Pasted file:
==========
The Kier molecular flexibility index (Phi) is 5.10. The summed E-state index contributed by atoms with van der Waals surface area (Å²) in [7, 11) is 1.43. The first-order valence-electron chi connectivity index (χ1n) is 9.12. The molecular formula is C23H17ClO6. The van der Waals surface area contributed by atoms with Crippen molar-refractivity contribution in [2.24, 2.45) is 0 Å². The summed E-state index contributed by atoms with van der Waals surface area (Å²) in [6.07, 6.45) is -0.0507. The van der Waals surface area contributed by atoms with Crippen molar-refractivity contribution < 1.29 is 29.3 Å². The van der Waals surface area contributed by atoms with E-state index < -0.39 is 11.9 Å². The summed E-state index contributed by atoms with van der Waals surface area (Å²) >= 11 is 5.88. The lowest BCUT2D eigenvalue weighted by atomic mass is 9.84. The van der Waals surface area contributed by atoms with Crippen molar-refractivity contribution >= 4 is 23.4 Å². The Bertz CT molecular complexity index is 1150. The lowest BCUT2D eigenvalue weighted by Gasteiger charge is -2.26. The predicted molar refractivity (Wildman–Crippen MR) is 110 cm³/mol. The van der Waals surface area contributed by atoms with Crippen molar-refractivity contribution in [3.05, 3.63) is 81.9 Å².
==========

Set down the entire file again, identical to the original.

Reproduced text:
The Kier molecular flexibility index (Phi) is 5.10. The summed E-state index contributed by atoms with van der Waals surface area (Å²) in [7, 11) is 1.43. The first-order valence-electron chi connectivity index (χ1n) is 9.12. The molecular formula is C23H17ClO6. The van der Waals surface area contributed by atoms with Crippen molar-refractivity contribution in [2.24, 2.45) is 0 Å². The summed E-state index contributed by atoms with van der Waals surface area (Å²) in [6.07, 6.45) is -0.0507. The van der Waals surface area contributed by atoms with Crippen molar-refractivity contribution < 1.29 is 29.3 Å². The van der Waals surface area contributed by atoms with E-state index < -0.39 is 11.9 Å². The summed E-state index contributed by atoms with van der Waals surface area (Å²) >= 11 is 5.88. The lowest BCUT2D eigenvalue weighted by atomic mass is 9.84. The van der Waals surface area contributed by atoms with Crippen molar-refractivity contribution >= 4 is 23.4 Å². The Bertz CT molecular complexity index is 1150. The lowest BCUT2D eigenvalue weighted by Gasteiger charge is -2.26. The predicted molar refractivity (Wildman–Crippen MR) is 110 cm³/mol. The van der Waals surface area contributed by atoms with Crippen molar-refractivity contribution in [3.05, 3.63) is 81.9 Å².